1. Get a good night’s sleep. Changes in sleep patterns, changing work schedules, and jet lag can affect the quality of sleep cycles and trigger migraines. Try to maintain a regular sleep schedule. Get up and go to bed at the same time every day if possible.

2. Try not to sleep late! Though it might seem like a reward to relax and sleep in, giving yourself that letdown after stress is a common trigger because it affects your sleep patterns. If you really must sleep late on the weekends, try sleeping with a tiny bit of your window open to let air in.

 3. Don’t skip meals. Skipping meals can trigger a migraine attack. If you can, eat smaller meals throughout the day or be sure to eat three meals.

4. Take note of what you eat. Certain foods and drinks can trigger a migraine attack in about 10% of migraine sufferers. It can take from 30 minutes to 12 hours for a food to cause a reaction. If you get a migraine, think back to what you ate in that time frame and try eliminating some of those foods from your diet. Some examples of common triggers include chocolate and red wine.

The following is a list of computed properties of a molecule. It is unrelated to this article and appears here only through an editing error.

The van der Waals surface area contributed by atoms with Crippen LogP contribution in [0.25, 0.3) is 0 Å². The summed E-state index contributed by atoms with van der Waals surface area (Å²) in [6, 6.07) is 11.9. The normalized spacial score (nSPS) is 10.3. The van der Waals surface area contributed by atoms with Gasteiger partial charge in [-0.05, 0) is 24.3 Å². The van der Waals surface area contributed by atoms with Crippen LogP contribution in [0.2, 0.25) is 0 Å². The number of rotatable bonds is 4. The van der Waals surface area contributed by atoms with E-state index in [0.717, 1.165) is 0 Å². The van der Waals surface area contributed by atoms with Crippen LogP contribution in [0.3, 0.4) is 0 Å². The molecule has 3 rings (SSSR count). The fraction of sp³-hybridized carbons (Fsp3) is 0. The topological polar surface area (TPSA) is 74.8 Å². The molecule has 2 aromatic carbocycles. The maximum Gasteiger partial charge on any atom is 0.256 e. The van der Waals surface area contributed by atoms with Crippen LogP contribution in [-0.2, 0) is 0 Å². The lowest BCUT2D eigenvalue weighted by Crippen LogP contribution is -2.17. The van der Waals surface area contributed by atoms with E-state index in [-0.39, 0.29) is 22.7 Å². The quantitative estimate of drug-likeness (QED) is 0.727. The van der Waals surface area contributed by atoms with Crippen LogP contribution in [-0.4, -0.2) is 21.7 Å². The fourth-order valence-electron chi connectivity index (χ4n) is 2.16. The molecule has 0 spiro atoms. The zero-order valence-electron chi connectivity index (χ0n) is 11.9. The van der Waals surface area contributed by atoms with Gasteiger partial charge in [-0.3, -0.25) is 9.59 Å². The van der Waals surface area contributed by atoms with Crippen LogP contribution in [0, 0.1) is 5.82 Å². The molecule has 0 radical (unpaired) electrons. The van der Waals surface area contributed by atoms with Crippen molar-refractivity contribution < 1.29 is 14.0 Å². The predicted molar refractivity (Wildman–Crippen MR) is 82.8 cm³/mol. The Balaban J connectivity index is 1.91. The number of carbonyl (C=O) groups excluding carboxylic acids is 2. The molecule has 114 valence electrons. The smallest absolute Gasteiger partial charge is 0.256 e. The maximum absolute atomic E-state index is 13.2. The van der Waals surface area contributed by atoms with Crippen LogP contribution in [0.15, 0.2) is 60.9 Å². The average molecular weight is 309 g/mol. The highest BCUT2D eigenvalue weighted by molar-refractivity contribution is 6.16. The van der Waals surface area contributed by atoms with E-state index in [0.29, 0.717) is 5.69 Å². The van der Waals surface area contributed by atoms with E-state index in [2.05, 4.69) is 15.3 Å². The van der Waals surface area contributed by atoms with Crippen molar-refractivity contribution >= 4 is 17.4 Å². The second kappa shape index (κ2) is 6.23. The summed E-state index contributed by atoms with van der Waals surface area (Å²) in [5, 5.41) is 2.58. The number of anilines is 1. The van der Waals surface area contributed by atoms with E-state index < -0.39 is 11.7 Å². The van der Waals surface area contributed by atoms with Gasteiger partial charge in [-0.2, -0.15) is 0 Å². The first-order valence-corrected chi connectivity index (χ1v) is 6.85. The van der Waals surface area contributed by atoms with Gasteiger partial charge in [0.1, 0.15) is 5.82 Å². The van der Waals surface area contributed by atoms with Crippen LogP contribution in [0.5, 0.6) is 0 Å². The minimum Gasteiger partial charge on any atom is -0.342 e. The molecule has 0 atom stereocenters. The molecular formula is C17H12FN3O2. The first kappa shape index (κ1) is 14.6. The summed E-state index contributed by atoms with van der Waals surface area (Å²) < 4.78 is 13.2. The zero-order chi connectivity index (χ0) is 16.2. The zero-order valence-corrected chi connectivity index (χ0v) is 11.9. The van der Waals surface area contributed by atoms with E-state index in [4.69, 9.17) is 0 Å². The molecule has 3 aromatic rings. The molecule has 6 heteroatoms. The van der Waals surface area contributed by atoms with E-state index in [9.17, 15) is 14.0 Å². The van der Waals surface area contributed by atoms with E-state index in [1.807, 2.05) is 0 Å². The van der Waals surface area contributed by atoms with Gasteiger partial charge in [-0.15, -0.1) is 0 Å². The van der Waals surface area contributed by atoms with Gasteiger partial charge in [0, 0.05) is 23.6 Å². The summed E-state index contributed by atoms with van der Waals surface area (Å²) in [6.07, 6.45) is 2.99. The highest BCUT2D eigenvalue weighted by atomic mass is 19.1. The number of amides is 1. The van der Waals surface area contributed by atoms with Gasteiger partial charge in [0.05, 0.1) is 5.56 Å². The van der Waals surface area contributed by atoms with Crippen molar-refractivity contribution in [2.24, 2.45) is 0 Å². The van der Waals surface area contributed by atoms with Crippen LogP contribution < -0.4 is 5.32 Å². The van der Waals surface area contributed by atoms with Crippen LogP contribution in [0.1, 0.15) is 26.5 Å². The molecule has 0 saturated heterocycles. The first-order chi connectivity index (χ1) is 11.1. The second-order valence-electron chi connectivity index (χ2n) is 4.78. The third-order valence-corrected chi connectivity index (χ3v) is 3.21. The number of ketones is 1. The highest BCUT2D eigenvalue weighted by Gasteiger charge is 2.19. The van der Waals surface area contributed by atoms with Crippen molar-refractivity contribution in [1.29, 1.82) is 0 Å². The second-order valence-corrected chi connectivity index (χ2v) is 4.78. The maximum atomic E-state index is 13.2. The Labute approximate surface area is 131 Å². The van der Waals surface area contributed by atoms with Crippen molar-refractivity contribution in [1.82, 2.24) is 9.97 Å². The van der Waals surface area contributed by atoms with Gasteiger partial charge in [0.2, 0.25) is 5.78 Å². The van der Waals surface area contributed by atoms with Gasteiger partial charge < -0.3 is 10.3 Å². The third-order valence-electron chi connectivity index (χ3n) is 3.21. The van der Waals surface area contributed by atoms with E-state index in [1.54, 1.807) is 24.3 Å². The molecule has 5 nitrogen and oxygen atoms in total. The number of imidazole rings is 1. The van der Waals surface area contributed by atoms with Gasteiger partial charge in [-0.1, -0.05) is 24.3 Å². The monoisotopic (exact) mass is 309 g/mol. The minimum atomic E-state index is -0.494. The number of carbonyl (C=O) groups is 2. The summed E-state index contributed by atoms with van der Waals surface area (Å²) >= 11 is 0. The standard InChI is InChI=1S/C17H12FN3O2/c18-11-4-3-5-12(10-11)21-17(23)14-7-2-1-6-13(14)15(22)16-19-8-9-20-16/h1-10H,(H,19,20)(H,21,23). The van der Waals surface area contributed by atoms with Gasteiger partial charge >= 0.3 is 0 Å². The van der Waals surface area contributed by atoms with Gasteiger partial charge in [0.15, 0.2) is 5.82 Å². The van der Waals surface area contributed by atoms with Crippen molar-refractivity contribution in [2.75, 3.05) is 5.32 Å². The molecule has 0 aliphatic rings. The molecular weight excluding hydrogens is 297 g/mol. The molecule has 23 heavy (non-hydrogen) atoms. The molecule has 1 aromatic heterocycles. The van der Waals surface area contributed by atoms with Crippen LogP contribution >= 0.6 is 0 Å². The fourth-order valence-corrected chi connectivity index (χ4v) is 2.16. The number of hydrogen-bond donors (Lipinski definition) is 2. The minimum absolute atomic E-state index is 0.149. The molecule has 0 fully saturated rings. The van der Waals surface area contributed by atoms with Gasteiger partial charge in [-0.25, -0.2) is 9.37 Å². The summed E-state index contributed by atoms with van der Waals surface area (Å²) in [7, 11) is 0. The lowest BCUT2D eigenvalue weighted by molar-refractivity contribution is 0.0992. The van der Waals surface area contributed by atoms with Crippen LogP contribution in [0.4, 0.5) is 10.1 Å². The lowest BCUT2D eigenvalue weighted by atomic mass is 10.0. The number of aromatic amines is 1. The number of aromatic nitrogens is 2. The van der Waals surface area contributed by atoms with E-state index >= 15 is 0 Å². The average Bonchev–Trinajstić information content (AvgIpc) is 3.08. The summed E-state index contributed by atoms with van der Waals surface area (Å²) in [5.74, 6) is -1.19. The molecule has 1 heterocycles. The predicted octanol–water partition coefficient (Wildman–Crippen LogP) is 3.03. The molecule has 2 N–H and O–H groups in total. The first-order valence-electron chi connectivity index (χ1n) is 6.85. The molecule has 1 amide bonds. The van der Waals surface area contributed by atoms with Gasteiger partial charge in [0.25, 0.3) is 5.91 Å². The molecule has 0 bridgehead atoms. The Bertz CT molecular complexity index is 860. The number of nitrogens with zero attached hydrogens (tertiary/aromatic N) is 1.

5. Check with your doctor before starting a new exercise routine. Because physical exertion or other abrupt lifestyle changes trigger migraines, jumping right into an extreme exercise program is not a good idea. Anything that jolts your body out of its normal rhythms – a change in sleep patterns, alternating work shifts – can cause a migraine, so first talk to your doctor before making a big change, and be sure to ease into it.

6. Steer clear of scents. Powerful scents, along with other intense sensory stimuli (very bright lights, loud noises) are very common culprits of causing headache pain. The worst offenders? Cleaning chemicals, detergents, cigarette smoke, raw onions, and strong perfume – so steer clear.

Click here to learn more about Boston Clinical Trials and Migraine studies being conducted.